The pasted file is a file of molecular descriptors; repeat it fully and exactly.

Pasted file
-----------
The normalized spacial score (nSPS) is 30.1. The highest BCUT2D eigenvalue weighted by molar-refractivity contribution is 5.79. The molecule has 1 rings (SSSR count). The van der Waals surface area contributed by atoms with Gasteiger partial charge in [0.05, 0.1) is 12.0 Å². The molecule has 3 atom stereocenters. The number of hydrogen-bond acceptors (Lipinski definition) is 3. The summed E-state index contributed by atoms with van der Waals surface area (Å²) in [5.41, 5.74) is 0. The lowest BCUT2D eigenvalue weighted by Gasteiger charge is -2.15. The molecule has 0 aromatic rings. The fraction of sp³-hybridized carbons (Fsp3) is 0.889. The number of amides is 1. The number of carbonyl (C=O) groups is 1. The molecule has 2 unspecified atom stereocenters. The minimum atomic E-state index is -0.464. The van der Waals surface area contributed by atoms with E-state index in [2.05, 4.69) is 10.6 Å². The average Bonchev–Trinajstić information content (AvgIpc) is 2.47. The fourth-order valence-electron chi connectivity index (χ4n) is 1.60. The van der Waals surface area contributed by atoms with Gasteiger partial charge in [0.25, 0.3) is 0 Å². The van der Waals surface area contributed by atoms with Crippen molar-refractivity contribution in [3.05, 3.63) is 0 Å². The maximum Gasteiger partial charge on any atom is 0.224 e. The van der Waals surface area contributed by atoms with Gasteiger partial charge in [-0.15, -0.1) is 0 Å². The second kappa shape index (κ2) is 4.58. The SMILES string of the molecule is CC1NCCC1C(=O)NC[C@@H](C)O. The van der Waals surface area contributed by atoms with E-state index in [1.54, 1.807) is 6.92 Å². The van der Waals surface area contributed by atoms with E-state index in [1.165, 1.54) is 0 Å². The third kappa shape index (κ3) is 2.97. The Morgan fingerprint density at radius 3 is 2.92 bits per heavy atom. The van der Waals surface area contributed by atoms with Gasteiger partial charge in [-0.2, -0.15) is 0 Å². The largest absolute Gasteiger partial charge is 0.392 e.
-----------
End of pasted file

The normalized spacial score (nSPS) is 30.1. The highest BCUT2D eigenvalue weighted by molar-refractivity contribution is 5.79. The molecule has 1 rings (SSSR count). The van der Waals surface area contributed by atoms with Gasteiger partial charge in [0.05, 0.1) is 12.0 Å². The molecule has 3 atom stereocenters. The number of hydrogen-bond acceptors (Lipinski definition) is 3. The summed E-state index contributed by atoms with van der Waals surface area (Å²) in [5.41, 5.74) is 0. The lowest BCUT2D eigenvalue weighted by Gasteiger charge is -2.15. The molecule has 0 aromatic rings. The fraction of sp³-hybridized carbons (Fsp3) is 0.889. The number of amides is 1. The number of carbonyl (C=O) groups is 1. The molecule has 2 unspecified atom stereocenters. The minimum atomic E-state index is -0.464. The van der Waals surface area contributed by atoms with E-state index in [2.05, 4.69) is 10.6 Å². The average Bonchev–Trinajstić information content (AvgIpc) is 2.47. The fourth-order valence-electron chi connectivity index (χ4n) is 1.60. The van der Waals surface area contributed by atoms with Gasteiger partial charge in [0.25, 0.3) is 0 Å². The van der Waals surface area contributed by atoms with Crippen molar-refractivity contribution in [3.05, 3.63) is 0 Å². The maximum Gasteiger partial charge on any atom is 0.224 e. The van der Waals surface area contributed by atoms with Gasteiger partial charge in [-0.15, -0.1) is 0 Å². The second kappa shape index (κ2) is 4.58. The SMILES string of the molecule is CC1NCCC1C(=O)NC[C@@H](C)O. The van der Waals surface area contributed by atoms with E-state index in [1.54, 1.807) is 6.92 Å². The van der Waals surface area contributed by atoms with E-state index in [1.165, 1.54) is 0 Å². The third kappa shape index (κ3) is 2.97. The Morgan fingerprint density at radius 3 is 2.92 bits per heavy atom. The van der Waals surface area contributed by atoms with Gasteiger partial charge in [-0.2, -0.15) is 0 Å². The largest absolute Gasteiger partial charge is 0.392 e.